Below are the starting stats of the participants. As always, they are the group averages and rounded to the nearest whole number for ease of viewing.
None of the stats above changed in any statistically significant way.
Strength, as measured by the 1RM, increased in the lifters across all time points. The greatest increases were in the first 2 weeks. Increases continued over the whole study, but the magnitude was not as great after the first 2 weeks. Overall, the lifters doubled their strength in the different lifts. Because the researchers reported the strength stats in relative numbers, there’s no absolute weight numbers for me to give.
When the researchers examined the biopsies of the quad muscles, they found no changes in CSA for the lifters over the course of the study. That is, the lifters did not grow bigger quad muscles in the 8 weeks that they trained…despite doubling their strength.
When examining the muscle fibers of the biopsies, the researchers found that the breakdown of fiber types changed over the course of the study for the lifters. The scale of these changes are on the µm level and the researchers reported a whole chart of many dozens of numbers. Duplicating them here would not make the point any clearer. Over the study, the breakdown of the fiber types of the muscle changed without the muscle size changing. There were neural changes that happened in the muscle fibers in response to the training that changed the muscle tissues without changing their sizes.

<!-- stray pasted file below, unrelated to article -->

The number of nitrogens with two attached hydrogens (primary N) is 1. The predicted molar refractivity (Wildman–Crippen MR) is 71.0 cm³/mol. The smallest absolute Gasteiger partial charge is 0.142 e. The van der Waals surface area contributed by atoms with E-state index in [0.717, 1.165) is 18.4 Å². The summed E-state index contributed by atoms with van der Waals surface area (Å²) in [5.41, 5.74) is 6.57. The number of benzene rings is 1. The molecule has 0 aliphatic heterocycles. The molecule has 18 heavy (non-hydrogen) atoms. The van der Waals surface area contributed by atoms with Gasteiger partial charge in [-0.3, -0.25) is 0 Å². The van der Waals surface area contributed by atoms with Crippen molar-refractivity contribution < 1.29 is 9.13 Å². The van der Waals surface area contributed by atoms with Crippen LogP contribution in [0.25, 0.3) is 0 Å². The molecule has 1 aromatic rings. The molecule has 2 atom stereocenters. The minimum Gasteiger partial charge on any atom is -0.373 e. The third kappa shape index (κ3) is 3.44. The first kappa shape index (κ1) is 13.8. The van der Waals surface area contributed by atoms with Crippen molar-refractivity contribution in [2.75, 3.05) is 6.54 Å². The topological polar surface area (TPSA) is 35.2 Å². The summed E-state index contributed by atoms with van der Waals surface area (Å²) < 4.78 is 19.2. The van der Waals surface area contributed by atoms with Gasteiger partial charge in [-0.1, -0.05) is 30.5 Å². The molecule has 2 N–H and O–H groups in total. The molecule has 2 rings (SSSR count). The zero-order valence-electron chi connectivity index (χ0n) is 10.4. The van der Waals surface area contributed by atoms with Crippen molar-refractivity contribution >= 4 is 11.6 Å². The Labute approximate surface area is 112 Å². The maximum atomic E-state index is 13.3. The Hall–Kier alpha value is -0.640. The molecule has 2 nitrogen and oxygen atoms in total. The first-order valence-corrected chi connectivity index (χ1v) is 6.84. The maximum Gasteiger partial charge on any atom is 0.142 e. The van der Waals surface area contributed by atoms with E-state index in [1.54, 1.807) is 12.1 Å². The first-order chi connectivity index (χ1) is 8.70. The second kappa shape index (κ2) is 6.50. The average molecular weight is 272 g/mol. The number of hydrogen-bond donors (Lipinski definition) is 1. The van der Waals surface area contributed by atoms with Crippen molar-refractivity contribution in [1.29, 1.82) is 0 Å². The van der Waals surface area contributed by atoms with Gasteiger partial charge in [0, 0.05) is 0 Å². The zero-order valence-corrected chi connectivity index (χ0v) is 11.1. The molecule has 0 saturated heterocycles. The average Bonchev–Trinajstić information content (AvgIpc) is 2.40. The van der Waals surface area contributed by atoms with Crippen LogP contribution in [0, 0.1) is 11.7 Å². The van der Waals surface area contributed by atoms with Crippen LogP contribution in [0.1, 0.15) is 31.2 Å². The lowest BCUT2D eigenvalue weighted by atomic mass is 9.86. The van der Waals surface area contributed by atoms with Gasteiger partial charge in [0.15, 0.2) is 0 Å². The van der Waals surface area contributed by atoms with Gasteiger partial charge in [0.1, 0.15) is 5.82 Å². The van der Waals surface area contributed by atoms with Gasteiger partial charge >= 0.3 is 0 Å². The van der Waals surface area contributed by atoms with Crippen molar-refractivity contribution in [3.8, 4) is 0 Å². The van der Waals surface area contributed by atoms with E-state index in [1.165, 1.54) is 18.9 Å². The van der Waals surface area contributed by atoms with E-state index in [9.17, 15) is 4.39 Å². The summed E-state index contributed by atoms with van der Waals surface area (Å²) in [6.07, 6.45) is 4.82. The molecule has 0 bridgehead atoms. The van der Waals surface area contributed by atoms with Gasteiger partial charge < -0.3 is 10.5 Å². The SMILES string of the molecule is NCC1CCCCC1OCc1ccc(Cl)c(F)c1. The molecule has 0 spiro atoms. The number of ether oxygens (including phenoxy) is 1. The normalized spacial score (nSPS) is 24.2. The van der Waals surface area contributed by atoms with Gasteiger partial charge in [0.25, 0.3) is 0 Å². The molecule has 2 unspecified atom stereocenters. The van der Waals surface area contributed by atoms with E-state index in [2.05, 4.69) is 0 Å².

The only change in the blood work was an increase in testosterone levels and a decrease in cortisol for the lifting males.
Implications / Thoughts
The researchers explained in the discussion section of the paper that even by 1994 there had been numerous studies showing newbie size gainz. However, those studies were 12 or 20 weeks long and measured only the start and end points. This study showed that in the first 2 months of newbie lifting, muscle fibers are not blowing up. Neural changes are what’s blowing up. Among so many other cellular things going on that do not correspond to size gainz, the neural changes have the result of increasing the strength of the muscles. The longer studies showed that the size gainz eventually come along, but only after rapid neural gainz.